Eric Fish penned the disturbing story of the 1975 Banqiao Dam collapse, by far the most deadly the world has experienced to date. As part of the “Harness the Huai River” campaign, the dam was completed in 1952 in China’s Henan Province. By the 1970s, thousands of dams had been built across China. Scientific studies warned that projects could raise Henan’s water tables over safe levels. More warnings were issued that deforestation and mining could further increase the danger of building yet more dams in an earthquake-prone zone already fraught with landslides. Committed to rapid economic growth, the government ignored the warnings.

Cracks appeared almost as soon as the reservoir began filling up. With Soviet help, the structure was reinforced and it was called the “Iron Dam” to assure everyone of its safety. Nevertheless,

on Aug 5, 1975, a typhoon collided with a cold front over Henan and dropped the area’s average yearly rainfall in less than 24 hours. The 106 cm of rain that fell that day dwarfed the 30 cm daily limit the dam’s designers had anticipated. Witnesses said that the area was littered with birds that had been pummeled to death by the intense rainfall.

In an effort to mitigate downstream floods that were already severe, Banqiao was ordered not to fully open its sluice gates early in the storm. Then communication lines were knocked out, leaving operators guessing as to how the situation outside was unfolding. By the time the gates were fully opened, it was too late. Water was rising faster than it could escape.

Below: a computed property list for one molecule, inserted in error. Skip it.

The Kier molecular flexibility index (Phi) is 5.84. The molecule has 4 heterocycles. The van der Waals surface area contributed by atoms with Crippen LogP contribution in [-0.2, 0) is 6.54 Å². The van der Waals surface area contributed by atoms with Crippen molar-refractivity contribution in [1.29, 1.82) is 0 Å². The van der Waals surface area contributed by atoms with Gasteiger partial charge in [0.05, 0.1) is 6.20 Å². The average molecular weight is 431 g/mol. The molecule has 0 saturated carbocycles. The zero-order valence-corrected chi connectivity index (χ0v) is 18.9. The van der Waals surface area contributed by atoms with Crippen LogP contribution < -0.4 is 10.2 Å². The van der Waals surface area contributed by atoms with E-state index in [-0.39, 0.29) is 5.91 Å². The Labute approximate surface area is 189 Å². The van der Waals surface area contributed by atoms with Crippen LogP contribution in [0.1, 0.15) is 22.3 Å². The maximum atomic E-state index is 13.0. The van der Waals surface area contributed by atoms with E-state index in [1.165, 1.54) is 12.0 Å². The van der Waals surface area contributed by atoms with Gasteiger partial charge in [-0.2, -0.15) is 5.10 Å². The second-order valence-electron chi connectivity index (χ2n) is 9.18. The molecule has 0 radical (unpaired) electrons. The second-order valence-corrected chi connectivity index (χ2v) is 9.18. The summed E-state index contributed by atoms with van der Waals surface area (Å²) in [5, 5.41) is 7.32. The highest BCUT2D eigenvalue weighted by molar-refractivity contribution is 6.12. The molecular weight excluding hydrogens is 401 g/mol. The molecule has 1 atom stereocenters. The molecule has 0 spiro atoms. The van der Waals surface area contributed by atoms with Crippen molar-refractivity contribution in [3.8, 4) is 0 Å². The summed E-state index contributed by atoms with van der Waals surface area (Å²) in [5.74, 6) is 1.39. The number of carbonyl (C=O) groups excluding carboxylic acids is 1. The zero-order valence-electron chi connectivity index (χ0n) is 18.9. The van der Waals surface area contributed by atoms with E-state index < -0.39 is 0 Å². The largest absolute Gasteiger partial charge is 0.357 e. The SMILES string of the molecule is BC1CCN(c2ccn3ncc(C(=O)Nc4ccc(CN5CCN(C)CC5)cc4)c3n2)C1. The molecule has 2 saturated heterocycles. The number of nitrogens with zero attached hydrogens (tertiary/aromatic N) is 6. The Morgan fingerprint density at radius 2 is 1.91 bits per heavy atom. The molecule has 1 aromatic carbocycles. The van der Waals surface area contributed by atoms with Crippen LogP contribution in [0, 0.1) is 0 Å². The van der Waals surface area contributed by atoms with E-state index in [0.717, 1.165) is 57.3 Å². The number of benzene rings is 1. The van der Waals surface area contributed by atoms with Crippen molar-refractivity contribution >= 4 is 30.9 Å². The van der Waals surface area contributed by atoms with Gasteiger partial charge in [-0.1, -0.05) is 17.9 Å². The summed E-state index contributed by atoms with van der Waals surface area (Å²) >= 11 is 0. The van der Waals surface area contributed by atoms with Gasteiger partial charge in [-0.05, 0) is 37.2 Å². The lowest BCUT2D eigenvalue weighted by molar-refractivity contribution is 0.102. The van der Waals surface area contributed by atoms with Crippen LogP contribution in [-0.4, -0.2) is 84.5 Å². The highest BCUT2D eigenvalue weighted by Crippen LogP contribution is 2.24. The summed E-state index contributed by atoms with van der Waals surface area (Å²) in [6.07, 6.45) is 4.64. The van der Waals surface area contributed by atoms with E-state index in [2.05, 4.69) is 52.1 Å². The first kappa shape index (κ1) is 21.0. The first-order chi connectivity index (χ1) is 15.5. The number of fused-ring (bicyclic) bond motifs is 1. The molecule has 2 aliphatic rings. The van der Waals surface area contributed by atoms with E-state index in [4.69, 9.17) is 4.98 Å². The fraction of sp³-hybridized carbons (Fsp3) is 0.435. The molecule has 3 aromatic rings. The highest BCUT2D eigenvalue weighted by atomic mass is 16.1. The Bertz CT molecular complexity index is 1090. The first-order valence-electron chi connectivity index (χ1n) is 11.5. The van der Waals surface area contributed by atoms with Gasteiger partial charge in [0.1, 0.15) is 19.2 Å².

A hydrologist had recommended building 12 sluice gates (which let water flow out at the base of a dam), but only 5 went into the final design and they were partially blocked by silt. Collapse of the Banqiao unleashed a 50 km/hour tidal wave down the river that knocked out 62 additional dams. Entire villages were swept away within minutes. One survivor recalled “I didn’t know where I was – just floating around in the water, screams and cries ringing in my ears. Suddenly, all the voices died down, leaving me in deadly silence.”

During the six hours that water poured out of the reservoir 26,000 lives were lost. Those living downstream soon envied the dead. The same torrent that flooded the reservoirs also washed out roads and knocked out rescue communication systems. When the rescue teams finally arrived, they found people standing on rooftops, holding onto trees or stranded on bits of dry land. They had kept themselves alive by eating tree leaves, animal carcasses that floated by or scavenged food that was often rotten. Hunger was joined by disease and summer heat.

For every person who died after the initial dam collapse, five more died from disease or plague. The total estimated death count was 171,000.